Barely a week after eBay announced a change in leadership, the online auctioneer unveiled a major switch in strategy. The company plans to reduce by half the up-front fees it charges users to list their items on its platform. It will also offer its best seller incentives and raise its minimum selling standards.
The strategy, unveiled by John Donahoe, the company’s incoming chief executive officer and current president of eBay Marketplaces, is designed to increase traffic for eBay, which has struggled in recent months.
“Consumers have more choices than ever, and they expect more when they shop online today,” Donahoe told a gathering of more than 200 of the company’s top North American sellers in Washington Tuesday. “We’re serious about making eBay easier and safer to shop.”
The changes are scheduled go into effect Feb. 20 in the U.S. and soon thereafter in the United Kingdom and Germany. Adjustments will follow worldwide after that, at a time still to be determined.
Taking Away Obstacles
eBay’s strategy is about removing obstacles to users, said Greg Sterling, founding principal of Sterling Market Intelligence.
“They’re trying to sort of make themselves more friendly to sellers,” he told the E-Commerce Times. “There had been conflicts between sellers and eBay as they raised prices on the front end.”
The changes shift eBay’s profit away from up-front user fees to higher commissions when an item sells, the company noted.
The effort is a smart move, Sterling commented. “It’s a way to not make sellers feel they’re being unfairly pinched. It’s a shared risk where eBay gets more out of actual transactions but charges less.”
Nevertheless, the changes won’t affect buyers, he added. “Consumers don’t care. It’s not going to have any impact on them. It’s all about customer relations management from a B2B (business-to-business) perspective.”
Moving the costs from front to rear lowers the risk to users who might not be able to sell their items, the company commented.
Low-cost items will incur the greatest hit, with fees increasing 67 percent on goods selling for less than US$25. eBay’s cut on those sales will be 8.75 percent of the sale price.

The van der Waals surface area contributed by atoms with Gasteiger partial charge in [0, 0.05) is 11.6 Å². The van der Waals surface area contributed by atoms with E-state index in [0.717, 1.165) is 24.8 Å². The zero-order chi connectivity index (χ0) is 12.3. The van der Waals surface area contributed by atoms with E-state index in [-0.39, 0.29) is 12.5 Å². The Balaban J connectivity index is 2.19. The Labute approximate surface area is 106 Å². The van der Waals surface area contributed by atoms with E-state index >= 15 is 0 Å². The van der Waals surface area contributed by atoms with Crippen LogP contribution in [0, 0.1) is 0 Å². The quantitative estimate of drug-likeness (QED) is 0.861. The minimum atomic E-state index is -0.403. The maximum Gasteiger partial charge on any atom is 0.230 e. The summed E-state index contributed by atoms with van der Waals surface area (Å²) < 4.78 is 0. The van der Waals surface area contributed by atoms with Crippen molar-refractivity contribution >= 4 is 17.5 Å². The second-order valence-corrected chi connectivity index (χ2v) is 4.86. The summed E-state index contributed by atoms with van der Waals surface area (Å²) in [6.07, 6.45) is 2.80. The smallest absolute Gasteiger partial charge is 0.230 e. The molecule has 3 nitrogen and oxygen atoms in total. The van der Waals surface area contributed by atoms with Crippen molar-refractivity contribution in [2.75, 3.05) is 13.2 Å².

eBay — whose current CEO, Meg Whitman, last week announced she would be leaving at the end of March after a decade in the job — is still No. 1 in its field, although it has struggled of late.
The company’s user traffic has been flat, having increased only 2 percent from last year.
“I guess I’d say they still hold a pretty dominant position in the auction category; certainly, they’re way out in front of their competitors, even though their usage has been fairly flat over the last year,” Andrew Frank, research vice president for Gartner, told the E-Commerce Times. “They’re still the incumbent, and this is more about an incumbent with a lot of momentum needing to be an innovator.”
Attracting New Users
The move also is designed to bring new users to eBay, Frank said. The company launched in 1995 with fewer than three dozen employees.
“It should make things simpler and also alleviate some of the concerns about fraud and how trustworthy the auction category is for newcomers,” Frank said. “I can see how this would help, from a marketing standpoint.”
Donahoe had said that changes were coming in eBay’s business model, with the company facing increased competition from Amazon.com — which has no user fees — and other e-tailers.
Tuesday’s announcement is a strong backing for Donahoe’s promise to bring change to eBay, said Avivah Litan, vice president and research director for Gartner.
“If this isn’t going to work, nothing else would,” she told the E-Commerce Times. “This is definitely putting your money where your mouth is.”
eBay shares were trading at $26.06 during midday trading on the Nasdaq stock exchange, down 3 percent from their previous closing price. The stock had a 52-week range of $25.75 to $40.73.